Is It Hard to Get a Mortgage?

Standards have tightened from the pre-housing bubble days, but are they actually tough?

 Daniel B. Kline

 

From the early 2000s through the housing bubble’s burst in 2006, mortgages were extremely easy to get for anyone with even decent credit.

Back in those days, legitimate banks and lenders offered no-documentation loans — mortgages where the consumer tells the bank how much he or she makes, which is then not verified — and low-documentation loans, where some checking (maybe looking at pay stubs) was done, but not much. Less-scrupulous lenders even offered something known as a “NINJA” loan, or a “no income, no job, no assets” mortgage.

It’s easy to see why standards needed to be tightened up from those days. People were getting loans to buy houses they could not afford based on banks’ accepting their word that they would be good for the money. That, as you might imagine, led to huge numbers of defaults, which caused housing prices to collapse in many markets.

Post-housing bubble, the mortgage industry tightened up. Nearly all loans required traditional documentation — two years of tax returns, two months (or more) of bank statements, two pay stubs for every borrower, and verification of any non-payroll financial gains. In addition, many banks were less tolerant when it came to credit scores.

Now, while the no-doc days have not returned, standards are looser than they were in the aftermath of the bubble’s burst. It’s not easy to get a mortgage, but it’s certainly easier than it has been.

 

mortgageloan_large
GETTING A MORTGAGE SOMETIMES COMES DOWN TO SIMPLE NUMBERS. IMAGE SOURCE: GETTY IMAGES.

What does it take to get a mortgage?

It’s worth noting that with mortgage loans, there is always an exception to every rule. For example, when my wife and I recently purchased the condo we live in, our bank granted an exemption on verifying our tax returns with the Internal Revenue Service because we had our identities stolen to file a fraudulent tax return the previous year.

That exemption, which would have been easy to come by in 2004, was only granted because we were well-qualified, buying much less home than we could technically afford, and were putting 25% down. Had one of those three not been true, we may well have been denied.

In general, however, a credible mortgage company (and there still are predatory ones that will make non-traditional loans, generally not benefiting consumers) wants to see borrowers conform to the 28/36 rule. This means that the household should be spending no more than 28% of its verifiable monthly income on housing expenses (mortgage plus insurance and any homeowners’ association fees) and no more than 36% on revolving debt in total.

The other major factor beyond income is credit score. There is no hard and fast rule for credit, but the Federal Housing Administration (FHA), which helps first-time buyers, requires at least a 580 for its loans with the lowest-required down payments. In general, borrowers falling into the poor-to-fair credit range — 501-660 — will face a harder time. It’s not impossible to get a loan with credit at those numbers, but interest rates may be higher, and higher down payments may be required.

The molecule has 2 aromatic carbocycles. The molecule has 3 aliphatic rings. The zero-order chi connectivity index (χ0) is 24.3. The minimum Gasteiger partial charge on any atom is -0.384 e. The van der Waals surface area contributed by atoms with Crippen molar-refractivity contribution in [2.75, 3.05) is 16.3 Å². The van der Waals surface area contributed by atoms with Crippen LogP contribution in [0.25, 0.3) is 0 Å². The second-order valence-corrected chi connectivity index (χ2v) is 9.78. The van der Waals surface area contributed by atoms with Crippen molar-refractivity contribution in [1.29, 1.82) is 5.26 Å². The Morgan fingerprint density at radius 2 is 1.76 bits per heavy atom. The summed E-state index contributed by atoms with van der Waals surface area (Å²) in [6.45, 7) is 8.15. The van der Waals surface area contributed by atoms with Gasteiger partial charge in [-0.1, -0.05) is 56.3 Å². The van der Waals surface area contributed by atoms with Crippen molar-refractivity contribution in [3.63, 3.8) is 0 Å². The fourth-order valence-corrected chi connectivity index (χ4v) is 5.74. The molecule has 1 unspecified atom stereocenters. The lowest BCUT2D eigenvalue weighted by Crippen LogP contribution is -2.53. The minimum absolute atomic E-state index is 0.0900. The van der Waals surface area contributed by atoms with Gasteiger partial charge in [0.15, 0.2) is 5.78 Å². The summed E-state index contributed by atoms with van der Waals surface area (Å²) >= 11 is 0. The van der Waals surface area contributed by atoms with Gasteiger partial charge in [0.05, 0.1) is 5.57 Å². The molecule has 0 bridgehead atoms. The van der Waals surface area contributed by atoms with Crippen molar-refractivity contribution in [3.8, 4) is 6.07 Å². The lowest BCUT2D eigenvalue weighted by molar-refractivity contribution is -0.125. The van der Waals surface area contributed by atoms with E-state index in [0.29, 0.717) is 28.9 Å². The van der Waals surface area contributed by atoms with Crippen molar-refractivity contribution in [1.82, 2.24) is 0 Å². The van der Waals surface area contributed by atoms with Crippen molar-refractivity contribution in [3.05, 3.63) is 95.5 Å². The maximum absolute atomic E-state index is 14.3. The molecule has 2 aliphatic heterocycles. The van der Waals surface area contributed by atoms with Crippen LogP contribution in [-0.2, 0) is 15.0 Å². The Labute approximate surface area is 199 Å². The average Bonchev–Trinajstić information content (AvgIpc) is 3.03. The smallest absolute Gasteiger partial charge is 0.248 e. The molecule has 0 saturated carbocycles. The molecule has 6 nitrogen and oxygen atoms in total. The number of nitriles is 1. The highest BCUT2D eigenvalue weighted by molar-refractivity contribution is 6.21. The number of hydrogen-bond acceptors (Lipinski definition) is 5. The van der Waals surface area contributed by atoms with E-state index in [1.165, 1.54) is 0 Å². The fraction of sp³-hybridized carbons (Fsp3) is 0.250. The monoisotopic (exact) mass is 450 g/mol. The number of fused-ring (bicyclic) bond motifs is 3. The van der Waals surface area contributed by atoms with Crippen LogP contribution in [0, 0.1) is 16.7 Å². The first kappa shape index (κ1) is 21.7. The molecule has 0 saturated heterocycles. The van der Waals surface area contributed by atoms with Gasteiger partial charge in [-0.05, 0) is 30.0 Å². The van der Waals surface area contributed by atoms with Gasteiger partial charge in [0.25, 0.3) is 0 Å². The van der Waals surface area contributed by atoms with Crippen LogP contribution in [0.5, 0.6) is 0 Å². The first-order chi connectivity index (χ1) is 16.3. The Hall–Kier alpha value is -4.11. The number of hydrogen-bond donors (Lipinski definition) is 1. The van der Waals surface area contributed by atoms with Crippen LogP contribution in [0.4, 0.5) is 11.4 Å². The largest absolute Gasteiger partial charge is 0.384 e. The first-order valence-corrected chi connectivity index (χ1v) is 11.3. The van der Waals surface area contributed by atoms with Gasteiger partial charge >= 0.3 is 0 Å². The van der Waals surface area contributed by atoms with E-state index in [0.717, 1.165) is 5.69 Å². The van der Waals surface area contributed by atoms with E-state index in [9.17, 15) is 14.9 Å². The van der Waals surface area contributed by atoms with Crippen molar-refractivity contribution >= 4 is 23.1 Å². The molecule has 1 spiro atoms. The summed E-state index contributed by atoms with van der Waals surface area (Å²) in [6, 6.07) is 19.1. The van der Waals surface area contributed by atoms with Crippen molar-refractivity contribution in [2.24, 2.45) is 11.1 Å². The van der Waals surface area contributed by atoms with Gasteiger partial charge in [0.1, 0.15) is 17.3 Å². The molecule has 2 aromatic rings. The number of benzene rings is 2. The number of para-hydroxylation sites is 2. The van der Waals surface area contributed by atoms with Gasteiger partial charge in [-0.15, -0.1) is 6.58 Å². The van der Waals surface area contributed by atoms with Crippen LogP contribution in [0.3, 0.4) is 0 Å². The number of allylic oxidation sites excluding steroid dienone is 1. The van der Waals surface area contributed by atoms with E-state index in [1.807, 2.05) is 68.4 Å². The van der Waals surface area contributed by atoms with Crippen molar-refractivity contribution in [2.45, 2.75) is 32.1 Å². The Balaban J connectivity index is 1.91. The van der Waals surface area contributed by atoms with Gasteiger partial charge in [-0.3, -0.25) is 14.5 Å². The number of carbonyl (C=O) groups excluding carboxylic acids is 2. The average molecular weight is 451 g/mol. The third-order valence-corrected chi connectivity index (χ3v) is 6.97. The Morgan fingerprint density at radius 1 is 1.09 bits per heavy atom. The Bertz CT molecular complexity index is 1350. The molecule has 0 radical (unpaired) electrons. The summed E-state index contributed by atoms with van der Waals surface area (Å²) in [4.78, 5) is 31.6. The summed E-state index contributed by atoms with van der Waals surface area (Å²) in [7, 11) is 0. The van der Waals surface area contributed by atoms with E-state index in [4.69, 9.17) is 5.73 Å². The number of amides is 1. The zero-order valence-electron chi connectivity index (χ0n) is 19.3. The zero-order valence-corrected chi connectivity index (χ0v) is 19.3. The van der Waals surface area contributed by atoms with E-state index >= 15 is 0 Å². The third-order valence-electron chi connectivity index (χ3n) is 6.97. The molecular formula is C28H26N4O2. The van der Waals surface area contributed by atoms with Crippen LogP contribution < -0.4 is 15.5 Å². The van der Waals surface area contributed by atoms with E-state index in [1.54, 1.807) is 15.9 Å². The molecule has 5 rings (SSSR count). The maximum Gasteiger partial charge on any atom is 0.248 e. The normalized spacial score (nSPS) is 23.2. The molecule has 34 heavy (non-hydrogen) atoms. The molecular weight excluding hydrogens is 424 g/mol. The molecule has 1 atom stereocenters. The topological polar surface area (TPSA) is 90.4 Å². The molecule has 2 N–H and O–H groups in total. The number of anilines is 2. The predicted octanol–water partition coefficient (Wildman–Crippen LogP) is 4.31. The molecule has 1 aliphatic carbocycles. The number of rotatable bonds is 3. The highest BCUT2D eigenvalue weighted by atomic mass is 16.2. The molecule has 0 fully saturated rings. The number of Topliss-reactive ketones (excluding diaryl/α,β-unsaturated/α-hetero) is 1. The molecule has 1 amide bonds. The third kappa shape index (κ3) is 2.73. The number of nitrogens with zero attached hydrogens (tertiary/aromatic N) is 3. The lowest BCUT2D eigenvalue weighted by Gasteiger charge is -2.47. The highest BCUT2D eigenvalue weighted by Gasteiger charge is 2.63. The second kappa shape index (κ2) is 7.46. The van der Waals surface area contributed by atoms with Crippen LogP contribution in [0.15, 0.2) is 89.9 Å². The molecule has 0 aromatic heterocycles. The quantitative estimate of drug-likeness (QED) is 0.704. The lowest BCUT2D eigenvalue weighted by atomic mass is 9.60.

It’s harder than it was, but not as hard as it has been

Qualifying for a mortgage has always had some grey area. For example, someone with a 620 credit score but income that puts him or her well below the 28/36 ratio should be able to get approved. Lenders are not being as lenient as they were pre-2006, but they have generally been more flexible than they were in the immediate aftermath of the housing bubble’s bursting.

How hard it is to get a mortgage generally varies based on how qualified you are and how well you have your ducks in a row. A well-qualified buyer with all of his or her documentation ready to go should generally have an easier time of it. Someone pushing against the 28/36 rule or with less-than-stellar credit may have to speak with multiple lenders and will generally have to work much harder for approval.

The $15,834 Social Security bonus you could be missing
If you’re like most Americans, you’re a few years (or more) behind on your retirement savings. But a handful of little-known “Social Security secrets” could help ensure a boost in your retirement income. For example: one easy trick could pay you as much as $15,834 more… each year! Once you learn how to maximize your Social Security benefits, we think you could retire confidently with the peace of mind we’re all after.

 

Advertisements

One comment

Leave a Reply

Fill in your details below or click an icon to log in:

WordPress.com Logo

You are commenting using your WordPress.com account. Log Out / Change )

Twitter picture

You are commenting using your Twitter account. Log Out / Change )

Facebook photo

You are commenting using your Facebook account. Log Out / Change )

Google+ photo

You are commenting using your Google+ account. Log Out / Change )

Connecting to %s